Sitting canter I have SO much going on. It's easy to be less balanced there because there's so much movement and need for stabilizing for me. It's much more likely for me to balance a bit on the reins when things get wonky or have uneven contact.
Could it be something like this? Where you are catching her in the mouth a bit?
 

Waikato Valuta

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Karin US: I think you are right re the balance thing but I'm not catching her in the mouth. She is bitless. However she is sensitive and I think a bump on the nose is just as bad for her.

tazzy-anne: Your right. She isn't the best instructor for me. I feel bad because she has been my instructor for a very long time. She helped me a lot when I had my first horse and was having a lot of trouble. However I have moved in a different direction. I don't actually get lessons from her anymore. But she is the ARC instructor. I do ARC to get Kayla used to being around lots of other people and horses. Also it's on the property and free so I feel I should take advantage of it. However, if it's confusing us both and making out training take a step back then I guess I should rethink that. Or perhaps just stick to walk and trot. I could just say I am working on canter on trails and don't want to do that part.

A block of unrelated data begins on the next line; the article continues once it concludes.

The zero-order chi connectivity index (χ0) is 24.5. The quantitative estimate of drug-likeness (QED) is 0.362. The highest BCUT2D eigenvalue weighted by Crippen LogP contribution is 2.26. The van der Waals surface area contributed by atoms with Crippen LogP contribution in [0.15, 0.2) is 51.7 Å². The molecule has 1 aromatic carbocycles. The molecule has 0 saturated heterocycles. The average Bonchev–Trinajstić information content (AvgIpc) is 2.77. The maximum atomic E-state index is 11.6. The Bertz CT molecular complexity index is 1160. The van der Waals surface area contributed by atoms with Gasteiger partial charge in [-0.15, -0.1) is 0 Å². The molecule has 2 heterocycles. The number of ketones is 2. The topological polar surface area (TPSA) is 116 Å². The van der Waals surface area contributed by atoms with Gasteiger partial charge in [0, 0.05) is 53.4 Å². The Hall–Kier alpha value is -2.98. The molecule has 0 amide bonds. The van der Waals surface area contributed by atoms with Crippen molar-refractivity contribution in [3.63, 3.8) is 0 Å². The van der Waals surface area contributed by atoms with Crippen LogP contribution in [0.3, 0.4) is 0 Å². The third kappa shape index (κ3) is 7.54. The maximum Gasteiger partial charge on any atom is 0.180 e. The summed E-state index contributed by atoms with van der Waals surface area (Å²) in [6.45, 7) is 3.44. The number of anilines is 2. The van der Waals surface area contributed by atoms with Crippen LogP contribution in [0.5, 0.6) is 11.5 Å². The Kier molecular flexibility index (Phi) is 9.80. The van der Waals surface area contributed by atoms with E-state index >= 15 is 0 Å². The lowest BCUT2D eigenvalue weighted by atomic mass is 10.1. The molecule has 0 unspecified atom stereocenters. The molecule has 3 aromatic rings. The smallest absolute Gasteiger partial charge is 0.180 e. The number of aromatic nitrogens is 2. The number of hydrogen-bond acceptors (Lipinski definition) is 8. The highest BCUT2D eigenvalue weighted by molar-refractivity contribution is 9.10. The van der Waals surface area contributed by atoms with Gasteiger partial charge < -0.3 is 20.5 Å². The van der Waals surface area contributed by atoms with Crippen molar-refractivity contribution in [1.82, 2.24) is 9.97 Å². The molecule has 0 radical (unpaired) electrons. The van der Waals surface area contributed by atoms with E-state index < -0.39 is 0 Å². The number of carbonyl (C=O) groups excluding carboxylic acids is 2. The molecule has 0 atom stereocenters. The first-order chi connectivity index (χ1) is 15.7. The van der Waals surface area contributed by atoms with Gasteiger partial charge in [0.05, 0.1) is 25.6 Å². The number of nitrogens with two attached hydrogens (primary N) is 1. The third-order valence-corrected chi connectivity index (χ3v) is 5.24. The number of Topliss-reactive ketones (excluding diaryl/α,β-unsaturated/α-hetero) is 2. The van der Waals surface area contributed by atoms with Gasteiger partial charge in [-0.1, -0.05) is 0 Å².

Waikato Valuta

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I just had the saddle fitter out this morning. Apparently her back has completely changed in the last 3 months. I guess that is a good thing as she is getting more muscle tone but perhaps the saddle had something to do with her unhappiness.

All fixed now, so we'll see how she goes next time.
 

Rips

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Do you lunge her in canter?

She needs to develope the muscles to carry herself first before the added weight of a rider.

2point is definitely easier on the horse (and lunging comes in here also you need to have good voice commands established to help you with the transition) ... get a neck strap, and balance on it instead of the reins.

There is one 'but' ... you don't necessarily want a young horse to associate 'going forward' with changing up a gear, especially if you are unstable and have a tendancy to lean forward anyway (like I do!)

Do large 'corners', not circles. Give her head. You don't want yourself to balance on the reins, you especially don't want her to learn to reblance on the reins.

If you remember back to your RS lesson days, you were always thought to ask for canter at the corner. Its easier for you and the horse. Another great way to enhance this, is to ride up the inside track of the school, and push her over into the corner just before you reach it (this helps if you have basic lateral work but can be achieved without) sit and ask for canter.
 

Rips

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Also rewatching - your saddle looks like it may be a tad short for you :( - its not helping with the rebound feeling you are getting, its pushing you out.